Perhaps it is because of the mingled historical heritage, rip-roaring adventurism beside domestic providence, that so many of the great Scottish writers have sprung from the country's southern soils. You can visit the shades of three of the greatest in a single day's pilgrimage -- it is never much more than a hundred miles from east to west of the southlands.
First, of course, through the crowd of tourist buses always lined up in the car park, to Abbotsford on the Tweed, home of that Scott of Scots, Sir Walter. This is one of the great literary destinations of Europe, one of the principal founts of Scottish reputation, and it also offers a touching insight into Scottish character: for just as Scott personally brought into being a Scotland theatrically heightened and new-colored, so through the medium of Abbotsford he transformed himself from a man of the bourgeoisie into a full-blown southern laird.
Abbotsford was a modest farmhouse when he bought it, frankly named Clartyhole, or Dirty Place, but he made of it a half-baronial, half-monastic mansion. With its rooms full of antlers and armour, its peacocks in the garden, its coats of arms and its private chapel, it is mostly sham -- "the most incongruous pile," Ruskin called it, "that gentlemanly modernism ever designed." At the same time it is endearingly genuine, and for myself, the longer I wander around its preposterous grandeurs, the more I warm to it. The Scotland that Sir Walter imagined has survived for ever after, sometimes more convincingly than the less lofty Scotland of fact: and he himself really did become a great gentleman, as he deserved, there among his escutcheons, his books and his royal mementoes above the river.
Hardly half an hour to the west, and you are driving up a narrow unpaved lane to the home at Brownsbank, near Biggar, of Hugh MacDiarmid, born Christopher Greave, the most celebrated Scottish poet of the twentieth century and one of its most contentious characters. MacDiarmid's home is the very antithesis of Abbotsford, but is no less movingly embedded in the nature of the country -- an old crofter's cottage, set in a rough field beside the lane, with miscellaneous out-houses attached and a glass porch full of potted plants.
MacDiarmid's widow lives there still, and the house is snug, low-ceilinged, bookish, picture-hung, instinct with the quirky fun of the poet, and with memories of the long line of pilgrims who found their way here down the years. MacDiarmid was southern Scottish through and through, so difficult and provocative in some ways, so merry and sweet-natured in others. He even looked the quintessential Lowlander, with his huge striking head, his bird-like postures and his blazing eyes -- "an eaten an' spewed lookin' wee thing," his own mother thought, "wi' een like twa burned holes in a blanket." His personality is all-pervasive, almost tangible at Brownsbank to this day, and on a paving-stone beside the door, as if engraved on the matter of the land itself, is carved the best-loved of his lyrics:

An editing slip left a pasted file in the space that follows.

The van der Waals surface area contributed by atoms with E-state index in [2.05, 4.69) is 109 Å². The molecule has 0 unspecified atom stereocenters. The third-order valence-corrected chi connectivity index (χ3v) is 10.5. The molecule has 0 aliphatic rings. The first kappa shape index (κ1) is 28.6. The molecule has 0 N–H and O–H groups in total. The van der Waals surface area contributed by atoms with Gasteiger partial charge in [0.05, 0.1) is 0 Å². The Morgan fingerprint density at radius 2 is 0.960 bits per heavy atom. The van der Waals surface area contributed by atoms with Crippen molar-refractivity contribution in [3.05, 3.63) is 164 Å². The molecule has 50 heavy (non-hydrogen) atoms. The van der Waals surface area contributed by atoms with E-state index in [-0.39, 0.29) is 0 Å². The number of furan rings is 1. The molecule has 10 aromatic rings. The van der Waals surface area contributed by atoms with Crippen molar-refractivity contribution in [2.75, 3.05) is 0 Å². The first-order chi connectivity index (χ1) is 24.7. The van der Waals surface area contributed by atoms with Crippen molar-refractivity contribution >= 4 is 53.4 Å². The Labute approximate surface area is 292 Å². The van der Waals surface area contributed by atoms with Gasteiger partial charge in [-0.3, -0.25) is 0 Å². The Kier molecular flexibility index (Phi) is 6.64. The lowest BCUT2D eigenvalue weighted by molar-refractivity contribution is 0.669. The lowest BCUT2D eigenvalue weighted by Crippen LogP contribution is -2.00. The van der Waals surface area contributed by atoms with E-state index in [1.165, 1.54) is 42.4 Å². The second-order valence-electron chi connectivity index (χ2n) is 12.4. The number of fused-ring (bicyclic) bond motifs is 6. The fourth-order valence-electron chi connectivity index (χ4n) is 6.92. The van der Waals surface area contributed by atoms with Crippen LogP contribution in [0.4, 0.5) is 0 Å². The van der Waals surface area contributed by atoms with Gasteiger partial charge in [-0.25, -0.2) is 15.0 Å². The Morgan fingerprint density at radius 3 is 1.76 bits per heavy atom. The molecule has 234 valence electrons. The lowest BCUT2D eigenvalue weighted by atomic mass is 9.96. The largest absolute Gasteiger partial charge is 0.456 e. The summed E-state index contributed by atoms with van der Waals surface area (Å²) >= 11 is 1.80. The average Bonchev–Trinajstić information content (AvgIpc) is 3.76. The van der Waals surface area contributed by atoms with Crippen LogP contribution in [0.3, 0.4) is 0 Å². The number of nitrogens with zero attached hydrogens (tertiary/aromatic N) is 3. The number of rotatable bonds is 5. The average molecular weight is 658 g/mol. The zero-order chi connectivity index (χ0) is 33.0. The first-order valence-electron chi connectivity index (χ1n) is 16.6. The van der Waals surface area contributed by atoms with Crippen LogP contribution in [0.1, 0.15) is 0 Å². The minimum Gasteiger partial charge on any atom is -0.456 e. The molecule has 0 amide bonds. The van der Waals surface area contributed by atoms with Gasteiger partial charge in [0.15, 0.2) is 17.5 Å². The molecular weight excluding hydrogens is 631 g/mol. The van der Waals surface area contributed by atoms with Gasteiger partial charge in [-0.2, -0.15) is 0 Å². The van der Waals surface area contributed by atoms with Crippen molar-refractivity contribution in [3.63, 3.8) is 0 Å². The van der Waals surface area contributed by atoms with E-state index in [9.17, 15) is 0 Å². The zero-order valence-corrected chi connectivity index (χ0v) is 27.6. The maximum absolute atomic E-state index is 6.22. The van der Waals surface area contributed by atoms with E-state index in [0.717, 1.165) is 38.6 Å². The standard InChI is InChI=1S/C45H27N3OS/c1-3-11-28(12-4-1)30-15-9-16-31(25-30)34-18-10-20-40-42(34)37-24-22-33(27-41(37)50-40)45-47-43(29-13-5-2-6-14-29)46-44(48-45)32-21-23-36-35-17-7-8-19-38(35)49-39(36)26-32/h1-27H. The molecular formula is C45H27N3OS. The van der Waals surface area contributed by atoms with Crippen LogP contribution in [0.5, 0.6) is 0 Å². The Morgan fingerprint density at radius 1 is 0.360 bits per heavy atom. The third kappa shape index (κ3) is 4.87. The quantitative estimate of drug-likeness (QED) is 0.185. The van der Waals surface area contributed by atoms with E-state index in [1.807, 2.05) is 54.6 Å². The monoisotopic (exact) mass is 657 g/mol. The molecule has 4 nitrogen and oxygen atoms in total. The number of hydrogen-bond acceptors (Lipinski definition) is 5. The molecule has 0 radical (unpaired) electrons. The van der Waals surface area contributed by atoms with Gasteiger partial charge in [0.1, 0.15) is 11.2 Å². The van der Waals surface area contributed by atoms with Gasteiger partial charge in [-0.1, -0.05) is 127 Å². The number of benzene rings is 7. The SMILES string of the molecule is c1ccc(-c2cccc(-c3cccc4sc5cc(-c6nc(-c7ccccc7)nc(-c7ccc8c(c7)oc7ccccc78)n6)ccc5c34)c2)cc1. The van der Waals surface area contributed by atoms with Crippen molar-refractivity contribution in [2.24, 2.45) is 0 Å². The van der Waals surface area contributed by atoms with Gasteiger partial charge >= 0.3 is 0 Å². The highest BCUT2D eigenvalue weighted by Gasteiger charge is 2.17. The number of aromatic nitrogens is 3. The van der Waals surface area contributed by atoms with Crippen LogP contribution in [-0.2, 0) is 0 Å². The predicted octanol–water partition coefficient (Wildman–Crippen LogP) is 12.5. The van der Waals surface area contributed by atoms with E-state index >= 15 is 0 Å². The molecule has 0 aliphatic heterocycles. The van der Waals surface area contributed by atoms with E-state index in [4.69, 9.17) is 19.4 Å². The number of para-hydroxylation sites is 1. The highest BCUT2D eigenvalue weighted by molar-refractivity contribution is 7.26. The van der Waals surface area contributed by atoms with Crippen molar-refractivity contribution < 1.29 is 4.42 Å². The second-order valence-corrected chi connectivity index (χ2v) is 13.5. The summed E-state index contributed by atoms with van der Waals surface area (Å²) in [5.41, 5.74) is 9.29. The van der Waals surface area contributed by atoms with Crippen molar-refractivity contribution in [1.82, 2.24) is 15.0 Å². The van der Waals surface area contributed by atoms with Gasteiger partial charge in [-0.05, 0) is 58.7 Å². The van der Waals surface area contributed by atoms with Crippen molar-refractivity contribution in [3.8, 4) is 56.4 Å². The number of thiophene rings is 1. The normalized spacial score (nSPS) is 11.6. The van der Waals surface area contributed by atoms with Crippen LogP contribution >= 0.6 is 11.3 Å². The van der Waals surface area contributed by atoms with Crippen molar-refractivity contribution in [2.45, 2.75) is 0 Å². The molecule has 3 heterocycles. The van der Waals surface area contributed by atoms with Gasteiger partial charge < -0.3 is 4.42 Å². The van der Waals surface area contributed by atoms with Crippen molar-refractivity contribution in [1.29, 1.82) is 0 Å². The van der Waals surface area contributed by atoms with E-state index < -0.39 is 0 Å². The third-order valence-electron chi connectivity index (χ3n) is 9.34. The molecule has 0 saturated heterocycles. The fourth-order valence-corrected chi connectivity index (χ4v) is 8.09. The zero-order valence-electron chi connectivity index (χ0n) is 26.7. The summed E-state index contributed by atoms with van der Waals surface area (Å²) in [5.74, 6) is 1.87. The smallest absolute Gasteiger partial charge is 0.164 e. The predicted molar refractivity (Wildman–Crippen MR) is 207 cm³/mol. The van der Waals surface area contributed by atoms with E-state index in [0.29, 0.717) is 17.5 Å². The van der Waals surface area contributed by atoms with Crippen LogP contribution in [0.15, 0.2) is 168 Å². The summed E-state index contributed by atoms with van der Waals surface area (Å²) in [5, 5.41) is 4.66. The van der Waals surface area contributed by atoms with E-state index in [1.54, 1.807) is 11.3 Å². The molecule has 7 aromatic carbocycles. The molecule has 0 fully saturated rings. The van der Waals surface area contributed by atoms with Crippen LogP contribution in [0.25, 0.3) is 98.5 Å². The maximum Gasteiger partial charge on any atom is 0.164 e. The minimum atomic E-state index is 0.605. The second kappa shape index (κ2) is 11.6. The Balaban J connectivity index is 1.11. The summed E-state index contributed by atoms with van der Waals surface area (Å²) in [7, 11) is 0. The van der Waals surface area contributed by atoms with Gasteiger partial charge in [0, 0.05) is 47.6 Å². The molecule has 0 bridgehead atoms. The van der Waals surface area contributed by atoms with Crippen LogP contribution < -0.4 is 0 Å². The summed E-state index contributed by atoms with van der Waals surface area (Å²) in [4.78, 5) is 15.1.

The Rose of all the world is not for me,
I want for my part
Only the little white rose of Scotland,
That smells sharp and sweet -- and breaks the heart.
And so, on an even more frequently trodden road, to a house more famous than MacDiarmid's, more reverently approached even than Scott's -- the low, thatched cottage at Alloway, on the coast near Ayr, where was born in 1759 the darling of his people, the emblem of his nation, the hero of every retired mill-worker's favorite anecdote, the one writer of whom every living Scotsman knows a line or two, if only "Old Lang Syne" or "A man's a man" -- Robert Burns. There is probably not a poet in the world, writing in any language, so beloved by his compatriots as is Robbie Burns of Alloway. In the absence of any triumphant festival of Scottish sovereignty, the birthday of this minor functionary and incompetent farmer, Burns Day, is to Scotland what Independence Day is to the United States or Bastille Day to the French.
There is not much numen to the little whitewashed cottage now -- it has too long been sanitized and veneered by tourism -- yet never-ending streams of devotees wander star-struck through its rooms or linger on the high-arched Brig-O'Doon nearby, quoting stanzas to each other. It is hard to feel the presence of the poet himself, in a site so thoroughly and repeatedly done over, yet not just in Alloway, but anywhere in southern Scotland his influence and his example can be sensed. Burns' hold over his people is one of the great phenomena of literature, and raises in my own mind fascinating doubts about the popular reputation of the Scots.
For what does it say of such a famously ambitious nation that its paragon of paragons, admired beyond all statesmen, soldiers or sportsmen, should be this homely scribbler? Why does so practical and hard-headed a people respond so easily to his often sentimental views, and sympathize so readily with his financial ineptitudes? What do the elders of kirk and chapel think of his complex sexual life? What do the sycophants or kings and chieftains make of his sturdy egalitarianism? When I was in Alloway once I bought a selection of his poems at the souvenir shop, and read them aloud in my bath in all the glory of their commonsense and kindness --
My Son, these maxims make a rule,
An' lump them aye togither;
The Rigid Righteous is a fool,
The Rigid Wise anither ...
For a' that, an' a' that,
It's comin' yet for a' that,
That man to man the world o'er
Shall brother be for a' that.
And I resolved that night, as I lay there soaking, that I would never presume to judge the Scottish character without remembering that somewhere in every Scot, however improbable it seems, a Robbie Burns is hidden.
From "Scotland: The Place of Visions," by Jan Morris, photographs by Paul Wakefield. Text copyright,
1986 by Jan Morris. Excerpted by permission of Clarkson N. Potter Inc.